INmany parts of the world constituted by Australian trade union officials, there is room for louts, thugs, bullies, thieves, perjurers, those who threaten violence, errant fiduciaries and organisers of boycotts.
So says Dyson Heydon in volume one of his six-volume final report ending the Royal Commission into Trade Union Governance and Corruption.
Five volumes are published: a sixth, whichHeydon says deals with “threats to witnesses”, is “confidential” to protect the well-being of witnesses and their families.
Heydon says: “This isunfortunate,because the confidential volume revealsgrave threats to the power and authority of the Australian state.”
For the time being, though, we can only deal with the material in front of us, which shows snouts at the trough in six big unions, a situation thatHeydon calls“the small tip of an enormous iceberg”.
As someone who has paid union dues for 30 years,I am as annoyed as the next memberover the way that some officials have used union coffers asa personal piggy bank.
But the first thing that I would note is that such self-serving behaviour exists at all levels of society. As Griffith University academics Jacqueline and Michael Drew point out, the global financial crisis exposed “the single largest episode of financecrime and financial fraud in generations”.
The royal commission found union officials buying cars and going on shopping sprees on the union credit card.
Such behaviour would not have beena footnote in a roll call of recent corporate crime. The federal government says investment fraud in Australia cost more than $110 million between 2007 and 2012, while the GFC created global losses of up to $15 trillion (That’s $15,000 billion).
The second thing to note is that for all of the union movement’s failings, there is no argument thatthe working conditions enjoyed by millions of Australians are the result of hard-fought battles by militant unions, especially the predecessors ofthe Construction, Forestry, Mining and Energy Union and the Maritime Union of Australia.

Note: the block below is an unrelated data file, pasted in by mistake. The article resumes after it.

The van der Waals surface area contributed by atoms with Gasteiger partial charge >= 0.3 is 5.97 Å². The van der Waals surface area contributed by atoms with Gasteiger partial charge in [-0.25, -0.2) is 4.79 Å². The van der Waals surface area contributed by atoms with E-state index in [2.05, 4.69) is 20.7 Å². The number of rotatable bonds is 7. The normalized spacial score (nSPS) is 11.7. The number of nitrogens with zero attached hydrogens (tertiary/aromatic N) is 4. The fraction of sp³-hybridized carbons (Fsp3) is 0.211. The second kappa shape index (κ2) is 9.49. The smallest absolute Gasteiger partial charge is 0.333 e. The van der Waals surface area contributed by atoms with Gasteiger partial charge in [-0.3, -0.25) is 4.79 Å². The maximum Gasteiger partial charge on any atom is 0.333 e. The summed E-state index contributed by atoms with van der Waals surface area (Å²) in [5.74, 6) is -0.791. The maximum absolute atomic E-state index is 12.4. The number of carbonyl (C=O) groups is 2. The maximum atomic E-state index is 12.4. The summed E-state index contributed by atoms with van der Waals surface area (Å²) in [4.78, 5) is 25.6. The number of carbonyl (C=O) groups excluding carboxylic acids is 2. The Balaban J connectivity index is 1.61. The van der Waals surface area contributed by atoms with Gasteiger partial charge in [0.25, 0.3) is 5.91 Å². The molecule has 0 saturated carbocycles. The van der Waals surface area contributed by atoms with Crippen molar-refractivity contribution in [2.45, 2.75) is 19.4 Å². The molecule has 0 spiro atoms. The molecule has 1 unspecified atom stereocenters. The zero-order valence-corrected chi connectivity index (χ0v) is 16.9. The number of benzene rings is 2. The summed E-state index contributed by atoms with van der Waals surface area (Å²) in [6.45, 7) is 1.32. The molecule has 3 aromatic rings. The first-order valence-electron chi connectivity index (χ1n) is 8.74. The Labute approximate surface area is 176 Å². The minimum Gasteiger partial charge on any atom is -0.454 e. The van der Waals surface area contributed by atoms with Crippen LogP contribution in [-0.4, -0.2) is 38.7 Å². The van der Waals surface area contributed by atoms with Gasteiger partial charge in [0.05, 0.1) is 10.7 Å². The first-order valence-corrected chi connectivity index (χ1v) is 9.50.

All sorts of conditions, from the eight-hour day, to overtime penalty rates, long-service leave and superannuation, were won forworking people by unions.
Unions which, in the great Australian tradition, refusedto tug the forelock to the bosses and the conservative political parties thatare still determined, a century on, to keep the workers under their heel.
None of this excuses what Heydon exposedbut I do wonder how mucha man of his background –a diplomat’s son, who went from Sydney Church of England Grammar toSydney Uni and on to Oxford with a Rhodes Scholarship –would know about life at the hard manual end of the food chain.
Volume five of Heydon’s report looks at the history of union regulation, andproposes “model legislation” to keep unions, and union officials, in order.
There is one simple way to achieve Heydon’s aims: all it would take isa fully fundededucation system givingequal opportunity to every student, regardless of their family’s means, together witha business sector that did not exploit workers, but rewardedthem, through profit shares, for their role in a company’s success.Unfortunately, however, I think there’s about as much chance of that happening as there is of Wall Street and its global doppelgangersbecoming suddenly honest.
In the meantime, unions, and their political wing, the Australian Labor Party, are as important to us as ever.